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Copyright Infringement Suit Against Eddie Murphy, Plus Criminal, Immigration, & Trademark Matters

By FindLaw Staff on July 02, 2010 | Last updated on March 21, 2019

Estrada-Ramos v. Holder, No. 09-3611, concerned a Mexican citizen's petition for review of BIA's affirmance of DHS's decision rendering invalid petitioner's move to permanent resident status, on the basis of a criminal conviction in California in 1991 that was later set aside pursuant to state law.  In denying the petition, the court held that petitioner's conviction must have been set aside for ameliorative purposes as he does not dispute that he was convicted of cocaine possession with intent to sell and he does not claim there was any defect in the California proceeding against him.

Murphy v. Eddie Murphy Prod., Inc., No. 09-3267, concerned a challenge to the district court's denial of plaintiff's motion for an extension of time to file an amended complaint in dismissing his third lawsuit in his suit against the famous television and a motion film entertainer, Eddie Murphy, and others, claiming that defendants used copyrighted material from his videotape to create and broadcast an animated television show "The PJs." In affirming the decision, the court held that the district court was well within its discretion to deny plaintiff's motion because he did not miss the court-ordered deadline due to excusable neglect.  Furthermore, the futility of plaintiff's proposed amendment serves as an additional, independent ground for refusing to enlarge the time for him to file his amended pleading.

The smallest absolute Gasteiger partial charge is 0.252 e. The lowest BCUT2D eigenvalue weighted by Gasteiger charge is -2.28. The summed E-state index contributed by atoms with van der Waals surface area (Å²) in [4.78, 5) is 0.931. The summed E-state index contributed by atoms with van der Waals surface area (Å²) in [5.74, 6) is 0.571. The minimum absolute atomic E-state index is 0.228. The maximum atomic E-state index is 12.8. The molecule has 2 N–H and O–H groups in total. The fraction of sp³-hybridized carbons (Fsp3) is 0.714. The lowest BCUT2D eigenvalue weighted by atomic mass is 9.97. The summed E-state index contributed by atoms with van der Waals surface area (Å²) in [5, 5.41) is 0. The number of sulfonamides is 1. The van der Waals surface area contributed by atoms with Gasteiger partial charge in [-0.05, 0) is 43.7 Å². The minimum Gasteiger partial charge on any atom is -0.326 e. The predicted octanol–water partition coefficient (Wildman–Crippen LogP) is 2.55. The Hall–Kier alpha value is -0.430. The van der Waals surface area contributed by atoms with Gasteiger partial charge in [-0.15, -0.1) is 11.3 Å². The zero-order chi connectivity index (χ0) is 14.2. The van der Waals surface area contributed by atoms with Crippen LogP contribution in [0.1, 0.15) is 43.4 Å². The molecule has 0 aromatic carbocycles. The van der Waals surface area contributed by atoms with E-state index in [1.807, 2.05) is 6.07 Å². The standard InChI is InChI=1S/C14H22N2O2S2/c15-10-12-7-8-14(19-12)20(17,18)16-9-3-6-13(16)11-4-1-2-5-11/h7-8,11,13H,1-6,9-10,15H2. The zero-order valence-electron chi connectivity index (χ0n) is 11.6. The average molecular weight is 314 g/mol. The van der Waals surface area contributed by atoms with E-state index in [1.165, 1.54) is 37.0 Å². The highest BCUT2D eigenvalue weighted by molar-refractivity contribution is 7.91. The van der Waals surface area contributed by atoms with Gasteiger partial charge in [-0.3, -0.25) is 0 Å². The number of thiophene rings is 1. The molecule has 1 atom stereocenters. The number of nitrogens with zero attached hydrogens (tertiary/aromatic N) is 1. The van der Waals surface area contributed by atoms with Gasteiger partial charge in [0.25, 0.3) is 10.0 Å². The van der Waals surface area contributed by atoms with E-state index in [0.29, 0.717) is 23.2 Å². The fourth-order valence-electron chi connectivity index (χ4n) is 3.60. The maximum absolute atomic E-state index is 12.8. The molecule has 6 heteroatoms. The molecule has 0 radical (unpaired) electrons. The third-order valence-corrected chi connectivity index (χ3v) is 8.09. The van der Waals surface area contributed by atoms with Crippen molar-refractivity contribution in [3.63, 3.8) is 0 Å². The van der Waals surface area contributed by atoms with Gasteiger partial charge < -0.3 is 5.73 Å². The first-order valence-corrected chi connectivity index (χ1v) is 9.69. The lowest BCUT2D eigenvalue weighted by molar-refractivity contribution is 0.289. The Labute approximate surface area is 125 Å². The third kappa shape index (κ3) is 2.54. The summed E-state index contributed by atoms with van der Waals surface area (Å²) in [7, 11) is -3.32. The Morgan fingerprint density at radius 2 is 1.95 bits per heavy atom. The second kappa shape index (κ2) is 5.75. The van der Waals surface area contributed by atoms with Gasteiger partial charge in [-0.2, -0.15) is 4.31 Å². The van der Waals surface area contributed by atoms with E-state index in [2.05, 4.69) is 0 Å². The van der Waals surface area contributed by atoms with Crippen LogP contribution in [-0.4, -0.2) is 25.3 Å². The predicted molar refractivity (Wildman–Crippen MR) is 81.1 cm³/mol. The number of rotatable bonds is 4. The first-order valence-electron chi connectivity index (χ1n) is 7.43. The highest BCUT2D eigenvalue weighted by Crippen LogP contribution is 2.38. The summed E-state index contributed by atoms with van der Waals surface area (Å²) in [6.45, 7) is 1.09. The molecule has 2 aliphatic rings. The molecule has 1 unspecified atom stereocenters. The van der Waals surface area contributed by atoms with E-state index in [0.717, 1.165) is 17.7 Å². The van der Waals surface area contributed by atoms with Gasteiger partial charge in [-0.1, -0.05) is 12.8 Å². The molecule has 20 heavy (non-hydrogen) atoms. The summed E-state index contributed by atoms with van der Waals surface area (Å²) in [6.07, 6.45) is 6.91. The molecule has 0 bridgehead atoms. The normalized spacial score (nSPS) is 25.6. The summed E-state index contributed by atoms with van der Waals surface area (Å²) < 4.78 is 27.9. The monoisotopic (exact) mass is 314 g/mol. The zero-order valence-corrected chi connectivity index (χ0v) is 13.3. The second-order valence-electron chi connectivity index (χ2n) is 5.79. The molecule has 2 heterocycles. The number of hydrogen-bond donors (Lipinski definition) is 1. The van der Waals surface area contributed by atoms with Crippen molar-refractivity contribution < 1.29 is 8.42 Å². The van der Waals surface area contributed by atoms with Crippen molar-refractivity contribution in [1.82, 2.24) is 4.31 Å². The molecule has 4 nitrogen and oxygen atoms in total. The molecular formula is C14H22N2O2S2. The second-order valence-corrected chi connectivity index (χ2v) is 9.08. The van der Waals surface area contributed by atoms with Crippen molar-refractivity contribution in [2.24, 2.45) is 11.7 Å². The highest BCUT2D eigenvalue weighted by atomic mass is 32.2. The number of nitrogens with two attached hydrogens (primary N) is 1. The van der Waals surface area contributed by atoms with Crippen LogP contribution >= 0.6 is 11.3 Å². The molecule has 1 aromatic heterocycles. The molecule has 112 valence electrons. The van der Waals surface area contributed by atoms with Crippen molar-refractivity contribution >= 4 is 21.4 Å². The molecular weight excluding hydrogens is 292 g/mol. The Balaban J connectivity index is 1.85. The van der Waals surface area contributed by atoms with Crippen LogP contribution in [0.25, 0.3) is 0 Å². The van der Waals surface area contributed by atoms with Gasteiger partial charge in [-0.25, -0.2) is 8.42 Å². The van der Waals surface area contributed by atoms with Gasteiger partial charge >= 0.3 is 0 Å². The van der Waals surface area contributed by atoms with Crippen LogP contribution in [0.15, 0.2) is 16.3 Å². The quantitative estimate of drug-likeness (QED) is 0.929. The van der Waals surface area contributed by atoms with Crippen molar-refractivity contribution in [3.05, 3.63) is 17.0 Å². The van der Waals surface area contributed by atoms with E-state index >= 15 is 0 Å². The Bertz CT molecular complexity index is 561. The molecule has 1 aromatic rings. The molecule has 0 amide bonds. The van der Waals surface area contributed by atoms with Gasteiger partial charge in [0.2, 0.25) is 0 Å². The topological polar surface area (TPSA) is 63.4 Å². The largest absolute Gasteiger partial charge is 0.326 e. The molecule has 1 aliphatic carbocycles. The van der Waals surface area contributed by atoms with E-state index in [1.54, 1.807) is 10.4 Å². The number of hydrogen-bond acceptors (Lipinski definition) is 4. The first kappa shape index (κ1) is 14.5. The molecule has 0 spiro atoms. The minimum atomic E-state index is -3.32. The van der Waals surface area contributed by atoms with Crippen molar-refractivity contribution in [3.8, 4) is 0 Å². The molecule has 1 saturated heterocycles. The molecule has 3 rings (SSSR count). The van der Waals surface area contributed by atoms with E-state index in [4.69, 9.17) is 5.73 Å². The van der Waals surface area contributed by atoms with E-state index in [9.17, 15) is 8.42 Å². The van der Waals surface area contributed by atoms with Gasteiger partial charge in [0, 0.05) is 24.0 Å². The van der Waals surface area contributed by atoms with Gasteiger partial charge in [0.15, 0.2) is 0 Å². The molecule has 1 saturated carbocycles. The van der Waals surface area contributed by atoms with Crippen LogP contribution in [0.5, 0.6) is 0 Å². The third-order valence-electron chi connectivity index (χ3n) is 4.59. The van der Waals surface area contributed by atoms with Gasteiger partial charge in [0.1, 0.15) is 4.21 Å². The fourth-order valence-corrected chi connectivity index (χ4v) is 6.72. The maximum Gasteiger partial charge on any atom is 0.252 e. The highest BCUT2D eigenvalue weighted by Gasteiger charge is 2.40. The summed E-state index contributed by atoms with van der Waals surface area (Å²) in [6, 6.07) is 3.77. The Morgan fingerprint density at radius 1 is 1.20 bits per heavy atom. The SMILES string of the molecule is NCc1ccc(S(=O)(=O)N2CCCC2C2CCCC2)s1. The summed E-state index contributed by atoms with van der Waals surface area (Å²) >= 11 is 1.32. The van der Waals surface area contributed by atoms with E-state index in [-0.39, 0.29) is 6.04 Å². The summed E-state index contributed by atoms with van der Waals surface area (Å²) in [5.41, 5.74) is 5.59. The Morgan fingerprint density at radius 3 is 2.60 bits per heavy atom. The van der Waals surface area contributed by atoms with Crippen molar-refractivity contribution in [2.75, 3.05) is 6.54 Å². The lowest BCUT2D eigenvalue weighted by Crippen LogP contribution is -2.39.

Santa's Best Craft, LLC. v. St. Paul Fire & Marine Ins. Co., No. 08-3572, concerned plaintiff's suit against its insurer, arising from an underlying suit against the plaintiff over its marketing of Christmas lights for copying packaging design and for using false and deceptive language. In affirming the district court's judgment, the court held that the insurer had, but did not breach, a duty to defend, and that the district court properly declined to require the insurer to reimburse plaintiff's contract indemnitee's expenses.  However, the court remanded the case to resolve whether the insurer owes prejudgment interest on litigation expenses and reimbursement for the settlement expenses in the underlying suit.

US v. Vasquez, No. 09-2411, concerned a challenge to a conviction of defendant for knowingly failing to register as a sex offender after traveling in interstate commerce.  In affirming, the court held that the Sex Offender Registration and Notification Act (SORNA) merely requires that a defendant have knowledge that he was required by law to register as a sex offender, and the government need not prove that a defendant must also know that registration is mandated by a federal statute.  Furthermore, a rational basis existed under the Commerce Clause for Congress to enact section 2250.

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